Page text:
olitical candidates facing a cluttered media landscape are concocting ever more outlandish ways to attract attention. One increasingly popular route: Co-opt a pop-culture meme to produce a campaign video that goes viral and instantly raise your profile. As the following mix of videos from this and other election years demonstrates, it's a risky, occasionally quite diverting, formula:
1. Jerry Brown, The Most Interesting Man in California
This ad for the California gubernatorial candidate riffs on the Dos Equis commercials featuring "The Most Interesting Man in the World" — and seems unafraid to bestow the same superlative on Brown. The short spot was paid for by the state Democratic Party, and concludes with the line: "Stay Jerry, my friends."
What the pundits say: Brown's supporters must be pretty confident to air this commercial, says Debra J. Saunders in the San Francisco Chronicle. "You can always tell when a candidate thinks he has it in the bag... when his people can laugh without crying."
2. Pat Quinn appeals to the Gleek vote
Days before the 2010 elections, the Illinois governor has released an attack ad inspired by the Fox show "Glee." Taking aim at his opponent's views on social issues, not to mention his pick for lieutenant governor (a 28-year-old), the ad mimics the editing, voiceover, and rapid-fire delivery of the popular FOX show's opening credit recaps ("what you missed on 'Glee'").
What the pundits say: It's a "brilliant recap of everything you most definitely missed" in this year's Illinois gubernatorial race, says Matt Wilstein at Gotcha Media. "Extra points for the random Billy Madison clip."
3. Daniel Freilich, the candidate your man could smell like
In this spot, the independent U.S. Senate candidate for Vermont tries to piggyback on the enormous success of the "Old Spice Man" marketing juggernaut — but doesn't quite deliver the same production values. Freilich's video has been viewed 69,500 times. The Old Spice Man? 15.8 million views, and counting.
What the pundits say: "Nothing quite compares to the embarrassment of the dreaded spoof video," says Steven Jessop at Mediaite, "and unfortunately for Vermont Senate hopeful Daniel Freilich, no one filled him in on that."
4. The RNC vs. Democrats: "Pulling a Steven Slater"
Taking inspiration from the JetBlue flight attendant who became a viral phenomenon after popping a plane's emergency chute to escape from his job, the Republican National Committee imagines Democrats popping the chute of Air Force One to escape the taint of the President's unpopularity.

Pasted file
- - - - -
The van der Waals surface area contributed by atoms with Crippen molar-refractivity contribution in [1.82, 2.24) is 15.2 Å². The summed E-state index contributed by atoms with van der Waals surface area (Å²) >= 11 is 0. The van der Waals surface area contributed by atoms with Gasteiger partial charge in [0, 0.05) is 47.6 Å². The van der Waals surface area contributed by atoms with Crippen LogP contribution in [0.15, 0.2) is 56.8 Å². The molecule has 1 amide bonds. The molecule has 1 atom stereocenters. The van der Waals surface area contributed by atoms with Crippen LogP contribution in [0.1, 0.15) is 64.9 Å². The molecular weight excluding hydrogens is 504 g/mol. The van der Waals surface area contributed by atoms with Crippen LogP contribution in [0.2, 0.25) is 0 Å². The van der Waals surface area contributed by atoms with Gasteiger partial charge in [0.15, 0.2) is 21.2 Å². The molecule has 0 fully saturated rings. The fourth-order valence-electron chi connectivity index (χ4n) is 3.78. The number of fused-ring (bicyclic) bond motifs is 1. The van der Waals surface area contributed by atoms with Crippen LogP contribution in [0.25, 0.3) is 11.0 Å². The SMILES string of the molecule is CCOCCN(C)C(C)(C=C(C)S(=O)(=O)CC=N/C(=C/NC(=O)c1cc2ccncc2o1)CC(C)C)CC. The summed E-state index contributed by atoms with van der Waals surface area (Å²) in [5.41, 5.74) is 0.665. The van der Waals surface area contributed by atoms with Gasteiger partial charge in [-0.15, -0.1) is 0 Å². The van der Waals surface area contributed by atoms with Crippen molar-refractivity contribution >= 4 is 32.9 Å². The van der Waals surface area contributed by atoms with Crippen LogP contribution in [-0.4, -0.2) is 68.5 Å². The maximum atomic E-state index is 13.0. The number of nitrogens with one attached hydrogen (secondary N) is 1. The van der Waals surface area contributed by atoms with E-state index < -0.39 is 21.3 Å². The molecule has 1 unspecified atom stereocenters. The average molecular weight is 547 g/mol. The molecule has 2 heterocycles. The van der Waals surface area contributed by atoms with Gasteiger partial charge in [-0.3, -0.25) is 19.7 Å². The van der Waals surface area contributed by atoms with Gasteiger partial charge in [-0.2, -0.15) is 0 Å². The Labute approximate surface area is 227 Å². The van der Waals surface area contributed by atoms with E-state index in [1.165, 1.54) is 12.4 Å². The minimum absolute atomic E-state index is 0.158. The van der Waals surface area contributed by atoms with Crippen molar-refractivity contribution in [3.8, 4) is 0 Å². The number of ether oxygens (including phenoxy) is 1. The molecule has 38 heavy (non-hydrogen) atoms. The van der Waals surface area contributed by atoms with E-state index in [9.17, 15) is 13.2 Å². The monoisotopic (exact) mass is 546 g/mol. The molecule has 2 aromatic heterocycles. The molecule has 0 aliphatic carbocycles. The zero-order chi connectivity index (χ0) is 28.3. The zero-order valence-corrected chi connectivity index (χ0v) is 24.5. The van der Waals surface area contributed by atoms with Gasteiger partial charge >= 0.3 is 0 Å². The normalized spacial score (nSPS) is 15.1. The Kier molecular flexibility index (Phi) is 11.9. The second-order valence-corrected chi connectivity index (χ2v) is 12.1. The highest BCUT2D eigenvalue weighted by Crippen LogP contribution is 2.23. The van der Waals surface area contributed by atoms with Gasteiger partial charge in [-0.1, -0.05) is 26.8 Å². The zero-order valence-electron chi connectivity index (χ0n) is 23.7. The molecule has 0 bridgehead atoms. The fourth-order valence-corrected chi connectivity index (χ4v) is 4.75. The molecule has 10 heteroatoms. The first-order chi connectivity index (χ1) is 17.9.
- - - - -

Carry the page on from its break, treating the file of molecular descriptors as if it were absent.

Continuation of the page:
What the pundits say: The "beauty of this ad" is that it works whether you think Steven Slater is a jerk or not, says Ed Morrissey at Hot Air. "And after all, it's true; Democrats are running away from the President"
5. "24" years in the life of Chuck DeVore
Earlier this year, DeVore, a Tea Party favorite who was vying to be the Republican candidate for a California senate seat, unwisely chose a cancelled TV series — Fox's "24" — as a framing concept to illustrate his two-dozen years of experience in the military and overseas work. Sadly for DeVore, voters cancelled him in June, opting for his rival Carly Fiorina.
What the pundits said: This "astoundingly goofy" ad claims that "24" main character Jack Bauer is a "real person that Chuck DeVore once knew," says Jason Linkins at The Huffington Post. How dumb does he think California voters are?
6. Huckabee, Arkansas Ranger
In the midst of the 2008 Republican presidential primaries, Huckabee enlisted "Walker, Texas Ranger" star Chuck Norris, a friend and fellow conservative, to help him pitch his credentials with this spot based on a popular website that celebrates the macho merits of Norris' iconic character.
What the pundits said: This "bow to pop culture" got Huckabee's name out there, said Chris Cillizza at The Washington Post, but simply "putting Chuck Norris in an ad" is not the most persuasive way to convince people that you're presidential material.
7. The Clintons' Sopranos song
While unveiling the theme song for the former First Lady's presidential campaign (Celine Dion's "You and I"), Bill and Hillary Clinton parodied the infamous final scene of HBO's "The Sopranos" in June 2007.
What the pundits said: While Kate Phillips at The New York Times singled out this "great spoof" as a standout ad of the presidential race, blogger Ann Althouse was less convinced: "Bill is a much better actor than Hillary, and this heightens the sense that she's a pale substitute for the old President we can no longer have."
8. Ralph Nader's "priceless" MasterCard ad
Back in 2000, Green Party candidate Ralph Nader borrowed the format of the well-known MasterCard commercials for a presidential campaign ad. Alas, the only success it brought Nader was in the courts four years later — when he escaped a lawsuit filed by MasterCard, alleging that the liberal politician was guilty of trademark infringement.
What the pundits said: "Apparently there are some things money can't buy, including a sense of humor," said Kaitlin Quistgaard at Salon.
This article was originally published on August 24, and updated on October 28
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